BBC says ISPs should cut off pirate connections
BBC Worldwide thinks those who repeatedly infringe copyright should not have an internet connection at all
The BBC has said people who repeatedly infringe copyright should not have access to an internet connection and that ISPs should be responsible for making sure they cannot break the law.
The statement was made in a submission to the Australian government's online copyright infringement paper, saying: "ISPs need a policy to deal with repeat offenders," the BBC Worldwide submission reads.
"Possible sanctions could include subjecting repeat offenders to a slowing down of their bandwidth, but stopping short of cutting off the internet service, except in the most serious and egregious circumstances, as is the case in the United States. A competent court or authority should be involved in such cases."
The BBC used the example of Dr Who being distributed illegally in Australia before it was even aired on TV, saying although the leak was down to the broadcaster not putting secure enough controls in place, those who leaked the programme should be punished.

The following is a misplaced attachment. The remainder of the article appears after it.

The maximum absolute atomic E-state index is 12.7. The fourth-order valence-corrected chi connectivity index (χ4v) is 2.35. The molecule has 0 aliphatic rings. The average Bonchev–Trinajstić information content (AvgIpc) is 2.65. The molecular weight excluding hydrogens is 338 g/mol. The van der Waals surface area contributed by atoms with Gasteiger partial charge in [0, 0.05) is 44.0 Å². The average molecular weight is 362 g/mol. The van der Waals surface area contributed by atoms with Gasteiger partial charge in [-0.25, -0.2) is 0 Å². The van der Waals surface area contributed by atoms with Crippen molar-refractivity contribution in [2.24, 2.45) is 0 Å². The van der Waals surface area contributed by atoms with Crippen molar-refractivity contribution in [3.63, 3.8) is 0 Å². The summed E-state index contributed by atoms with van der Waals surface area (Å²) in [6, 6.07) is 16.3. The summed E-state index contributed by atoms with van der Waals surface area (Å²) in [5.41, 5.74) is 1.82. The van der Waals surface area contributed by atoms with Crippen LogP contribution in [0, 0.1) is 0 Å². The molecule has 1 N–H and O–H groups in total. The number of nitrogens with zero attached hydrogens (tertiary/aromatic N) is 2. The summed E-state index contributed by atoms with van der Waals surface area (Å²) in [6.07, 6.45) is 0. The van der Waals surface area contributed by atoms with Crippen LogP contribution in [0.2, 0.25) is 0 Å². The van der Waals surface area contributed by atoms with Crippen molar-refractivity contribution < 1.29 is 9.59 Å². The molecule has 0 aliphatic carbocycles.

It said, despite the BBC dedicating considerable resources to taking down and blocking access to the materials, 13,000 download attempts were made from Australian IP addresses.
The BBC would like to go down the educational route, warning those who infringe copyright and educating them about the law. If they do not stop illegally downloading content, they should be subject to more serious action - such as their connection being terminated.
Additionally, the BBC said anyone who is proven to be using VPN-style services and consuming a lot of bandwidth in the process should be investigated for piracy.
It said: "It is reasonable for ISPs to be placed under an obligation to identify user behavior that is suspicious' and indicative of a user engaging in conduct that infringes copyright. Such behavior may include the illegitimate use by Internet users of IP obfuscation tools in combination with high download volumes."
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